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Cars crashing into each other is bad, 100 percent. We would all like to avoid this. And we should also avoid hitting pedestrians with our cars, because that’s really bad, too. Apparently, it happened a lot last year.

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New data from the Governors Highway Safety Association shows that there was an estimated 11 percent spike in pedestrian fatalities last year, reports the Associated Press, reaching almost 6,000 deaths.

From the story:

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The report is based on data from all states and the District of Columbia for the first six months of 2016 and extrapolated for the rest of the year. It shows the largest annual increase in both the number and percentage of pedestrian fatalities in the more than 40 years those national records on such deaths have been kept, with the second largest increase occurring in 2015. Pedestrian deaths as a share of total motor vehicle crash deaths increased from 11 percent in 2006 to 15 percent in 2015.

The association attributes increased driving because of cheaper gas and better fuel economy and more people walking for exercise as some of the likely reasons for this.

Other researchers, however, say that the biggest factor could be the fact that more and more drivers and walkers are distracted by things like cell phones and other electronic devices while out and about, though that’s difficult to confirm.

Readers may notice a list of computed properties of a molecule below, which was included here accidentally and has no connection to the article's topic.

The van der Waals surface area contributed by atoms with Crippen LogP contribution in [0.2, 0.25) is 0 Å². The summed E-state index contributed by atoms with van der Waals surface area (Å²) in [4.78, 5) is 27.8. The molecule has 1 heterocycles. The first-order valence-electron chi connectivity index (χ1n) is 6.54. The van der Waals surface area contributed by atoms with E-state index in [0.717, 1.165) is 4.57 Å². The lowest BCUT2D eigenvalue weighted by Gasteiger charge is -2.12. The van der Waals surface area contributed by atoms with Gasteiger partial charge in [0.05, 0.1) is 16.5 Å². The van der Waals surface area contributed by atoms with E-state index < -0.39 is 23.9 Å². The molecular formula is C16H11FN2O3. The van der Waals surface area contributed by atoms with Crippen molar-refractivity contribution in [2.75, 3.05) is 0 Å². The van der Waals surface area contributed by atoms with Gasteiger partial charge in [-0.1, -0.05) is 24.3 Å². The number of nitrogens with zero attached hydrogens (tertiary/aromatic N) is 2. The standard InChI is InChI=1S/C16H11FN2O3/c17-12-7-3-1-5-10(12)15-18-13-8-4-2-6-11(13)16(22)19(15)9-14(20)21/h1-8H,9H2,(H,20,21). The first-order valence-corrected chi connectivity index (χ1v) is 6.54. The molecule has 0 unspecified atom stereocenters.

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“Just as we need drivers to be alert, pedestrians have to be, too,” said Kelly Nantel, a spokeswoman for the National Safety Council.

The AP story notes that 34 percent of pedestrians and 15 percent of drivers involved in fatal collisions were intoxicated at the time. And also that the problem is most pressing in urban places, where walking is common:

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Delaware, Florida and Arizona had the highest rates of pedestrian deaths relative to their populations, while North Dakota, South Dakota and Wyoming had the lowest.

Guys! Whether you’re walking or driving—pay attention! It really could make all the difference. We all just have to wait a little bit longer before the machines come and take over driving for good.